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Court-based participatory research : Collaborating with the justice system to enhance sexual health services for vulnerable women in the United States. / Roth, Alexis; Fortenberry, J. Dennis; Van Der Pol, Barbara; Rosenberger, Joshua George; Dodge, Brian; Arno, Janet; Waters, Janine; Certo, David; Reece, Michael.

In: Sexual Health, Vol. 9, No. 5, 24.10.2012, p. 445-452.

Research output: Contribution to journalReview article

TY - JOUR

T1 - Court-based participatory research

T2 - Collaborating with the justice system to enhance sexual health services for vulnerable women in the United States

AU - Roth, Alexis

AU - Fortenberry, J. Dennis

AU - Van Der Pol, Barbara

AU - Rosenberger, Joshua George

AU - Dodge, Brian

AU - Arno, Janet

AU - Waters, Janine

AU - Certo, David

AU - Reece, Michael

PY - 2012/10/24

Y1 - 2012/10/24

N2 - Background Although jail screening programs have an important role in the diagnosis and treatment of sexually transmissible infections (STI) and HIV among incarcerated individuals, many arrestees are not screened before release. Justice-involved women are at particularly high risk for these conditions because of individual risk behaviour as well as other network-level risk factors. Court-based programs could provide a critical bridge between these women, STI risk counselling and health services. This formative study explored the features of a program that would encourage STI testing among court-involved women. Further, we describe how community-based participatory research principles were adapted for use in a court setting and the resulting justicepublic health partnership. Methods: Using semistructured interviews and focus group discussions, we explored issues related to health-seeking behaviours, perceived gaps in services for high-risk women and the components of a court-based screening program. Results: Six focus groups were conducted with women with a history of commercial sex work and staff from the court, as well as local organisations providing HIV and social support services for high-risk women. Community-based participatory research (CBPR) principles facilitated development of relevant research questions and equitable processes, and assisted partners to consider individual and sociostructural sources of health disparities. Discussion: Although not every principle was applicable in a court setting, the CBPR framework was helpful for building cohesion and support for the project. We provide a description of how CBPR principles were operationalised, describe the key lessons learned and discuss the implications for CBPR projects in a community court.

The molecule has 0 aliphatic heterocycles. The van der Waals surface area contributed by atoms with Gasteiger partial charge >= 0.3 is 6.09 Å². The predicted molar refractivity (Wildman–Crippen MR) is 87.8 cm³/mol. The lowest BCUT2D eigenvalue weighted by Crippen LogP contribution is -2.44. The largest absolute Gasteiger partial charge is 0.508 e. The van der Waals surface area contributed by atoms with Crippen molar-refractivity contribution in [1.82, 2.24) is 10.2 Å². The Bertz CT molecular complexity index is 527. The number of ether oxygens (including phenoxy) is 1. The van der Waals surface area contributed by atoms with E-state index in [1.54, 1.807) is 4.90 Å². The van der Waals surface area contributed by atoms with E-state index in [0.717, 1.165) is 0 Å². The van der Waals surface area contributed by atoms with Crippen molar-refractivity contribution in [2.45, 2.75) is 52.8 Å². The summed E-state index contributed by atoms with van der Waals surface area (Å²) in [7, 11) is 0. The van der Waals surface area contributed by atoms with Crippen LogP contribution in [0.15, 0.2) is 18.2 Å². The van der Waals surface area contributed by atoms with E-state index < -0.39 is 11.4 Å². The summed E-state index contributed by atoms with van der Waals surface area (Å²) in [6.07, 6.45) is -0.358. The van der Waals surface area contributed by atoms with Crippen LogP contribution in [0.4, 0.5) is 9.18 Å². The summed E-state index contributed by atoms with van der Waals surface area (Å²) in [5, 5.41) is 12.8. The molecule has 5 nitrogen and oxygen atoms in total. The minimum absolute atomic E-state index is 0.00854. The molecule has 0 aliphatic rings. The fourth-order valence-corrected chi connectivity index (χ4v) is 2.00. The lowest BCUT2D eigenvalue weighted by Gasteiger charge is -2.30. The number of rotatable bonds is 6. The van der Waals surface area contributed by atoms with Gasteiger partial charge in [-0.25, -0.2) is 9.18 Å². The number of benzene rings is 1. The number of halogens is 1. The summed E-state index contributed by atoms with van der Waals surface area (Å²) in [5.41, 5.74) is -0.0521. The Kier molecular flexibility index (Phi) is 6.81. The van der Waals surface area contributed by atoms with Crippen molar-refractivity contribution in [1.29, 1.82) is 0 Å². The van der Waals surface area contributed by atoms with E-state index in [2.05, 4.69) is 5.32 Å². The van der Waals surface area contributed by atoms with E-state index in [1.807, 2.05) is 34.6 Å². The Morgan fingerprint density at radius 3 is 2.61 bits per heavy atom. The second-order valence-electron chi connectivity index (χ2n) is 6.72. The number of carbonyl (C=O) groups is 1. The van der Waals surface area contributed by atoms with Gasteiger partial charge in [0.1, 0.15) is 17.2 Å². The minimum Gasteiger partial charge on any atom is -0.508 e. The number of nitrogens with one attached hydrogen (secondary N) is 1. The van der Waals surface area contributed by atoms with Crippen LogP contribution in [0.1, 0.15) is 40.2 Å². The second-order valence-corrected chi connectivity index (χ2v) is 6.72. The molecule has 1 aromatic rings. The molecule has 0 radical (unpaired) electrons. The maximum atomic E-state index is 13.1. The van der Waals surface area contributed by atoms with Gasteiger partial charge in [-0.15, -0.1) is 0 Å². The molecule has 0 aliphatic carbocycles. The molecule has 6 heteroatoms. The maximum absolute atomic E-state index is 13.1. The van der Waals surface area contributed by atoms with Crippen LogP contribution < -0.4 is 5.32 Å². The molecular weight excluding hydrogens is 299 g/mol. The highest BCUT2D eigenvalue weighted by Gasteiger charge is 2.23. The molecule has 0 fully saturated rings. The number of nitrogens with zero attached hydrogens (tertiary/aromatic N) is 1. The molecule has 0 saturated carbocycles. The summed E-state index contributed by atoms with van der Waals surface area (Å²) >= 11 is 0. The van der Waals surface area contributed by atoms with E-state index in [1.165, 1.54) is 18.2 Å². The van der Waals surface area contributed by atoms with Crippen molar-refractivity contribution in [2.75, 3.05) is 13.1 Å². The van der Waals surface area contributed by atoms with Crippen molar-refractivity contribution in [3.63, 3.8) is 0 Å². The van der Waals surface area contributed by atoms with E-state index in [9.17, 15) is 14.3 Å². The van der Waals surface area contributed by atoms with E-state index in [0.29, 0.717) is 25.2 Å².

AB - Background Although jail screening programs have an important role in the diagnosis and treatment of sexually transmissible infections (STI) and HIV among incarcerated individuals, many arrestees are not screened before release. Justice-involved women are at particularly high risk for these conditions because of individual risk behaviour as well as other network-level risk factors. Court-based programs could provide a critical bridge between these women, STI risk counselling and health services. This formative study explored the features of a program that would encourage STI testing among court-involved women. Further, we describe how community-based participatory research principles were adapted for use in a court setting and the resulting justicepublic health partnership. Methods: Using semistructured interviews and focus group discussions, we explored issues related to health-seeking behaviours, perceived gaps in services for high-risk women and the components of a court-based screening program. Results: Six focus groups were conducted with women with a history of commercial sex work and staff from the court, as well as local organisations providing HIV and social support services for high-risk women. Community-based participatory research (CBPR) principles facilitated development of relevant research questions and equitable processes, and assisted partners to consider individual and sociostructural sources of health disparities. Discussion: Although not every principle was applicable in a court setting, the CBPR framework was helpful for building cohesion and support for the project. We provide a description of how CBPR principles were operationalised, describe the key lessons learned and discuss the implications for CBPR projects in a community court.